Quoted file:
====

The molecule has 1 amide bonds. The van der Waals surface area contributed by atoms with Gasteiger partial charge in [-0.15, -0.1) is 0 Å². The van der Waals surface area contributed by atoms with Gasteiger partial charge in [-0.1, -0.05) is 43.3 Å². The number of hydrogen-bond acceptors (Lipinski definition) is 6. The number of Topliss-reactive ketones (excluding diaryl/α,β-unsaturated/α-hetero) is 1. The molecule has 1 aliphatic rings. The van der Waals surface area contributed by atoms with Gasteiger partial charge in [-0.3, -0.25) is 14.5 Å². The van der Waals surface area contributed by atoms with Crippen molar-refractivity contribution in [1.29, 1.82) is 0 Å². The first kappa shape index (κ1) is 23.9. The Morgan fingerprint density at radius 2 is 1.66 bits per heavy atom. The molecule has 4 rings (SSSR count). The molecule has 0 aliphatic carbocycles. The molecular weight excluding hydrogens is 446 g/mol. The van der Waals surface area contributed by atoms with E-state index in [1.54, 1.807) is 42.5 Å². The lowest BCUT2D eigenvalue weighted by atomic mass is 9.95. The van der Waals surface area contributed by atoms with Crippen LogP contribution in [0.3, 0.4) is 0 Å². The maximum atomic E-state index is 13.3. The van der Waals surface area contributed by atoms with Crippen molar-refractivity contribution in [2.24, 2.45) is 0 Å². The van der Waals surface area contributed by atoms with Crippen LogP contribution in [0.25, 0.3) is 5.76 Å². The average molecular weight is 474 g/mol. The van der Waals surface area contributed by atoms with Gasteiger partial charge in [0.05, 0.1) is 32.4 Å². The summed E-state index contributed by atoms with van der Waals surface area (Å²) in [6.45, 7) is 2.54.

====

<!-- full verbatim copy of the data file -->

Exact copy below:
The molecule has 1 amide bonds. The van der Waals surface area contributed by atoms with Gasteiger partial charge in [-0.15, -0.1) is 0 Å². The van der Waals surface area contributed by atoms with Gasteiger partial charge in [-0.1, -0.05) is 43.3 Å². The number of hydrogen-bond acceptors (Lipinski definition) is 6. The number of Topliss-reactive ketones (excluding diaryl/α,β-unsaturated/α-hetero) is 1. The molecule has 1 aliphatic rings. The van der Waals surface area contributed by atoms with Gasteiger partial charge in [-0.3, -0.25) is 14.5 Å². The van der Waals surface area contributed by atoms with Crippen molar-refractivity contribution in [1.29, 1.82) is 0 Å². The first kappa shape index (κ1) is 23.9. The Morgan fingerprint density at radius 2 is 1.66 bits per heavy atom. The molecule has 4 rings (SSSR count). The molecule has 0 aliphatic carbocycles. The molecular weight excluding hydrogens is 446 g/mol. The van der Waals surface area contributed by atoms with E-state index in [1.54, 1.807) is 42.5 Å². The lowest BCUT2D eigenvalue weighted by atomic mass is 9.95. The van der Waals surface area contributed by atoms with Crippen LogP contribution in [0.3, 0.4) is 0 Å². The maximum atomic E-state index is 13.3. The van der Waals surface area contributed by atoms with Crippen molar-refractivity contribution in [2.24, 2.45) is 0 Å². The van der Waals surface area contributed by atoms with Crippen LogP contribution in [0.25, 0.3) is 5.76 Å². The average molecular weight is 474 g/mol. The van der Waals surface area contributed by atoms with Gasteiger partial charge in [0.05, 0.1) is 32.4 Å². The summed E-state index contributed by atoms with van der Waals surface area (Å²) in [6.45, 7) is 2.54.